Behind the Crucifixion

Scripture: Matthew 27:33-56, Mark 15:23-41, Luke 23:32-49, John 19:18-37

Learning Objectives:

  • Students will learn Jesus was willing to endure a painful death to provide for the forgiveness of our sins.
  • Students will learn Jesus was the ultimate and perfect sacrifice.
  • Students will learn when we are baptized, we participate in the death, burial and resurrection of Jesus – getting forgiveness of our sins and becoming Christians. (Romans 6:3-5)
  • Students will learn how the crucifixion took place.

Guiding Question: How can students learn the way the crucifixion took place?

Materials: Replica of whip

Procedure: Teach the story of the crucifixion from the scriptures above. Explain that when people say “the blood of Jesus washes away our sins” they do not mean that God uses blood to physically wash away our sins. This phrase means that when Jesus died on the cross for us and shed bled, that was the moment when all of our sins were forgiven and we could have a relationship with God and Jesus. When we are baptized, we become Christians and receive forgiveness for all of our sins.

Help the students understand the realities of the crucifixion in age appropriate ways. Jesus was beaten – the whip was short and had several leather strips to the end of each strip were attached two metal balls (make a replica if possible to show students). The hands of Jesus would have been tied over his head to a post he would have been beaten perhaps more than 40 lashes because the Romans did not have the restrictions. 40 lashes were considered to be fatal. After being beaten on the back, shoulders and legs, Jesus would have had strips of flesh hanging and have lost quite a bit of blood. The crown of thorns was made from a local vine with large thorns – the thorns would have been pressed into the skin of his forehead causing him to bleed profusely from the capillaries in the head. They would have been beaten in with a stick to add to the pain and bleeding. He was made to drag his cross about 650 yards from the fortress to Golgotha – usually prisoners dragged just the cross piece, which may have been what the authors meant – either way the entire cross weighed 300 lbs and the cross piece alone 100 pounds. Remind students this weight would have been placed on top of the areas that were still raw from the beating making it extremely painful. The nails put through the wrists and foot arches of Jesus would have been square and made of iron – a rustic railroad spike is probably similar to the size and look. (Bringing in similar sized iron spikes, and having children try to even lift something heavy can make the experience even more understandable.)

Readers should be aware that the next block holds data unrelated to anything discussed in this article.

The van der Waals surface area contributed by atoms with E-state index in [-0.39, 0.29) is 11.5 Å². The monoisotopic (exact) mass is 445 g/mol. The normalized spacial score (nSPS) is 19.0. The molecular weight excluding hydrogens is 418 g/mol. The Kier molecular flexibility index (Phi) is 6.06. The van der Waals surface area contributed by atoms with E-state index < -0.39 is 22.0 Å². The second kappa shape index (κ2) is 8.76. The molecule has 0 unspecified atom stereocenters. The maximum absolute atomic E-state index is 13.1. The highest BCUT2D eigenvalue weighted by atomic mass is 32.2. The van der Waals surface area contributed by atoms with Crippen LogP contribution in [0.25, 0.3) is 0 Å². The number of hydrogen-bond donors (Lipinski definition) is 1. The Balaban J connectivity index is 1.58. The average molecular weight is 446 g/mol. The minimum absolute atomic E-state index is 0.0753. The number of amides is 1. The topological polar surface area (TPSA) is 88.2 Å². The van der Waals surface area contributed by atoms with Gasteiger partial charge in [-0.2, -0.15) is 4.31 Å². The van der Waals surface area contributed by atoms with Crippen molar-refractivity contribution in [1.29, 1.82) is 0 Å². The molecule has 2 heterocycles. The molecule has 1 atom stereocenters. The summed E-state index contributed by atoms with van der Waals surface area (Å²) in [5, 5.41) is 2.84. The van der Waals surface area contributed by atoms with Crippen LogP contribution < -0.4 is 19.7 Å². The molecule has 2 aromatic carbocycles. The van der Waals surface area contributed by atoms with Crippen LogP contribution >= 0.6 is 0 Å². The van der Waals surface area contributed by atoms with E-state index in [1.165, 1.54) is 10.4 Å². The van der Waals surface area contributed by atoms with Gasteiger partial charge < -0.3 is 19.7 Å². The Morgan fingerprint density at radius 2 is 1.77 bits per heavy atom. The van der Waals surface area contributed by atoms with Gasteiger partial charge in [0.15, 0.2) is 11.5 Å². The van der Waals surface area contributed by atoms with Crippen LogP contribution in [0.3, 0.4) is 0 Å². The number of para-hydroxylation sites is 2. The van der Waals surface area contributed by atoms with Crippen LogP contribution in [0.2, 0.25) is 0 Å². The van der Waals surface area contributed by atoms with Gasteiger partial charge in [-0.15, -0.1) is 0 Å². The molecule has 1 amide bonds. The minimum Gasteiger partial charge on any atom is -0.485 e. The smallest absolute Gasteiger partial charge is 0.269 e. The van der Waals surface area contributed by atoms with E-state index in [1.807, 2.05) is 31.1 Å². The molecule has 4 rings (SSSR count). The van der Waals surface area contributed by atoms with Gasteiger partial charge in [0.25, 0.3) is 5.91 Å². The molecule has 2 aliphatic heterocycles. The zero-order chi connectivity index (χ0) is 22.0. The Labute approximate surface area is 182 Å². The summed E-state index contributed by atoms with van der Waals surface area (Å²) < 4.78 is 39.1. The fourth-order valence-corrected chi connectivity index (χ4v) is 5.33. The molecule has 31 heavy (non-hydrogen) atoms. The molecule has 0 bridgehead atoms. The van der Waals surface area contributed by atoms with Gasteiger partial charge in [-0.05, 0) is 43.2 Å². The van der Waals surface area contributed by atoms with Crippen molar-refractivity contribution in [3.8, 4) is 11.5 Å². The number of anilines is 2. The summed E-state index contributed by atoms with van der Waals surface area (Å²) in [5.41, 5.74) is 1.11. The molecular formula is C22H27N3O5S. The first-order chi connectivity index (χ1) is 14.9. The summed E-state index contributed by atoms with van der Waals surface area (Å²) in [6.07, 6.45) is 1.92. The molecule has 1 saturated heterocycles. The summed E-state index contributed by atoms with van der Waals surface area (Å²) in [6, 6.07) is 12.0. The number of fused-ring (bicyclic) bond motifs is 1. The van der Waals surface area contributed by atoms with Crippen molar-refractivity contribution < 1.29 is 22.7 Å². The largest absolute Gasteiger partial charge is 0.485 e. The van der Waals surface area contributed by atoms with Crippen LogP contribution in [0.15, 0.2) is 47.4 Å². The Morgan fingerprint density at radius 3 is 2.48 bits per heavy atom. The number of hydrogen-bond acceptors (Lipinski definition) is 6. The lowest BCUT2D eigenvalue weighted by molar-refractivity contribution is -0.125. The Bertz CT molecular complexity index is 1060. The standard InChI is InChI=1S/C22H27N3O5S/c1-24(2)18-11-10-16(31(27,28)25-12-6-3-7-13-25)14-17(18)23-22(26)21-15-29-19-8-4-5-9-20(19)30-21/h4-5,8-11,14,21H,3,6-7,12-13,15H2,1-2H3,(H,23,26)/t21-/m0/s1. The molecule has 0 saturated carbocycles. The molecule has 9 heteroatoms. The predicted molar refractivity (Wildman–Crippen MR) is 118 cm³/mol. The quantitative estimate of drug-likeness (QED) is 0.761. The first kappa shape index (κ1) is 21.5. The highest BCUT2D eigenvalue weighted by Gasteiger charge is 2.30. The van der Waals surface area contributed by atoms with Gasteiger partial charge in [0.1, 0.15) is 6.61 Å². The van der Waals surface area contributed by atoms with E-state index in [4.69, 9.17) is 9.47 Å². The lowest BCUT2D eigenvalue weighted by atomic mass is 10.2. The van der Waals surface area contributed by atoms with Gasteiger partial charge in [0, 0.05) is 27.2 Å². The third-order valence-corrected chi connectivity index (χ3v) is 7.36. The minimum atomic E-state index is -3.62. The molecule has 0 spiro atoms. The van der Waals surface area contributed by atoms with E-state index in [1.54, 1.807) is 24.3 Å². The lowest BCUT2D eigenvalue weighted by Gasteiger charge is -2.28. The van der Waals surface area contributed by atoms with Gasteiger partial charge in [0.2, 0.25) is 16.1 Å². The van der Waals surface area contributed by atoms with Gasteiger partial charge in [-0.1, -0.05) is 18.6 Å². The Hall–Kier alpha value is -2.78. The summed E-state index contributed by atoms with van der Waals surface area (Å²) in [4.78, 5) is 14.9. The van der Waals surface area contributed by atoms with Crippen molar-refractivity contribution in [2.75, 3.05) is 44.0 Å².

Crucifixion forced the person to put their weight on their feet with the nail in them to push up enough to be able to take a breath. It was a slow and painful death. The “drink” he was offered while on the cross was a mild anesthetic to take the edge off of the pain (but he refused it), people died from suffocation and possibly death was hastened by the injuries from any beatings, etc. The sword through the side was to give medical proof Jesus was truly dead before they took him from the cross – blood separates that way only after death. Be sure to end the lesson by emphasizing the amazing love Jesus has for us to have gone through all of that to save us from our sins.

Additional Questions: How can students learn what Jesus went through because of His love for us?

Supplemental Activity: Have the students read through the story of the crucifixion and create a timeline of events. After noting each event, the students can explain beneath the event how what occurred demonstrates Jesus’ love for us.

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